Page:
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Servant Leadership in Isaiah Part I

I'm getting ready to depart for Rome later today and will be in Europe for a little more than two weeks.  During that time, I thought I would pass along some Bible study I've been doing in the book of Isaiah on the topic of servant leadership. 

"Here is my servant, whom I uphold, my chosen one in whom I delight; I will put my Spirit on him and he will bring justice to the nations” (Isaiah 42:1).

1. Servant-leaders don’t serve themselves.  They always serve someone or something outside themselves.  In the case above, God calls the servant leader “my” leader.  In addition to serving God, servant-leaders serve the vision or mission of the organization they lead. 

2. Servant-leaders also serve the people with whom they work.  Their delight comes from seeing people fulfilled and work accomplished in an atmosphere of peace.  Servant-leaders are truly servants, therfore, serving the God over them, the vision to which they are called and the people who follow them and the vision.

3. Servant-leaders are concerned with justice according to this verse. What is justice?  I think it’s fair and equitable treatment for all people according to common-sense standards.  As a servant leader would like to be treated, so they treat others. 

4. This requires that the servant-leader understand what motivates people, which of course is different from person to person.  What is just for one may not be fair and just for another.  At the same time, there need to be policies that allow everyone the chance to have input into what work will be done, how it will be done, and how they will be compensated.

QUESTION:  A servant is concerned with justice.

How do you define justice in the position you are in at present?

What injustice exists that you see and would like to correct?

Feel free to add your answer to these questions or any other comments concerning servant leadership on the site where this entry is posted.  I'll try to keep you posted on my travels, but my access to the Internet may be limited.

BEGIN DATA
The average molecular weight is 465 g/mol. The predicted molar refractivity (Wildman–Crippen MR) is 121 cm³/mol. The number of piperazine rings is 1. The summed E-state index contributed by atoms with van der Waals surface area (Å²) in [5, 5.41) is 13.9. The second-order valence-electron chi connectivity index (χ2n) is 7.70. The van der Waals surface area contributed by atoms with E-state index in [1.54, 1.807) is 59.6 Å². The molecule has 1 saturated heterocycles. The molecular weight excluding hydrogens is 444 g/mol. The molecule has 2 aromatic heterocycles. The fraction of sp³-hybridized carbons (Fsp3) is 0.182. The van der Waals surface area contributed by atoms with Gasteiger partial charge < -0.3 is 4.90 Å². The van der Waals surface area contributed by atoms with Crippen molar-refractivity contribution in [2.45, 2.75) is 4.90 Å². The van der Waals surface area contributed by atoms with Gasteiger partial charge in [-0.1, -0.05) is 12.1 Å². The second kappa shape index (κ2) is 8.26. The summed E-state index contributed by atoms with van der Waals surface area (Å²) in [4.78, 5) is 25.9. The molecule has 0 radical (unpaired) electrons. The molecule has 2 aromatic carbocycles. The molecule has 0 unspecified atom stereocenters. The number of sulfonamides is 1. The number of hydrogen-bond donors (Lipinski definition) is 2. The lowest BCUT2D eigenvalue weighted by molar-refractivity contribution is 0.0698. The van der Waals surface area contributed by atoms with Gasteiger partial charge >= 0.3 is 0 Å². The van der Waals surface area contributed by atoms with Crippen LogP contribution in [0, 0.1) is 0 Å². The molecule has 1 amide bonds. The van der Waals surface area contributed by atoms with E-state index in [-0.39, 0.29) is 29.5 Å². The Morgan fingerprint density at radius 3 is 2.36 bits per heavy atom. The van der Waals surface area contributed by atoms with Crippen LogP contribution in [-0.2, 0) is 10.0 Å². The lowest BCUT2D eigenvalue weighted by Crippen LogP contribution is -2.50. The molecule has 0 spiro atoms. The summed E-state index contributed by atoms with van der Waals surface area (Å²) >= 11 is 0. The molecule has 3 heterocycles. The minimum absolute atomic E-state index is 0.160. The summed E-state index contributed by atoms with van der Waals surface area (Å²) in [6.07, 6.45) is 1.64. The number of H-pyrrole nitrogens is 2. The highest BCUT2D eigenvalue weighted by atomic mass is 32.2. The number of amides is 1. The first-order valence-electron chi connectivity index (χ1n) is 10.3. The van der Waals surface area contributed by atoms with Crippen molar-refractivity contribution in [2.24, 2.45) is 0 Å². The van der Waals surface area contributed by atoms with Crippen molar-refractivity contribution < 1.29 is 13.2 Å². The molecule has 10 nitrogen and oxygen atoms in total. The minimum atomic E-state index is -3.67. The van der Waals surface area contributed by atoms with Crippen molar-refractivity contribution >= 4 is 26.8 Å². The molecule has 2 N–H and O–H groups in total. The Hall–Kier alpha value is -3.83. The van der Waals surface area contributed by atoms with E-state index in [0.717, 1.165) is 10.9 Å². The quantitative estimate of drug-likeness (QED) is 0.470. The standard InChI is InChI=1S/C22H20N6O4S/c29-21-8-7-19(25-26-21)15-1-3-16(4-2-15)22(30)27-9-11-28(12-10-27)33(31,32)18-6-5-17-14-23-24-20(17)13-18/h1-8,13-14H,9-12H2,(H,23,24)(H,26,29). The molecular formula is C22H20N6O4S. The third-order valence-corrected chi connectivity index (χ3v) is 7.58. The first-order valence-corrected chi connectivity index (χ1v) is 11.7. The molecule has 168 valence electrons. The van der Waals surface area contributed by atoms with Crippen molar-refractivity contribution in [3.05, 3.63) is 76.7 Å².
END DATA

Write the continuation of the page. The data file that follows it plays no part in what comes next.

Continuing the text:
Hi Dr J,
My concern with such an individualistic definition of justice is that it is so subjective. To use an extreme example, the Taleban and the militias in Afghanistan and Iraq respectively see justice done when their next victim is decapitated or blown up in a car bomb. But is this justice? I believe that just as with the word 'truth', there has to be a universal definition of justice. There must however be individual application of justice, and maybe that is what you meant to say. Let me throw another curve ball. I also believe that justice is a spiritual thing that cannot be fully explored and understood from a mere human perspective. In the old testament when God gave the Israelis the order to exterminate whole peoples in their onward advance to the promised land - was this just or fair? Yet in the overarching purpose of God, it had to be just and fair, for God sees and knows all things. So we may not fully understand justice until we stand before God at the end of time.
One more thing. In today's increasingly secularized and agnostic society, many issues are arising where the concensus of popular view would be to say that justice is done. For example, is it justice for a severely abused spouse to kill her husband in one flash of 'temporary insanity'? Many would say that it is. These are just some issues to think about. Thanks.

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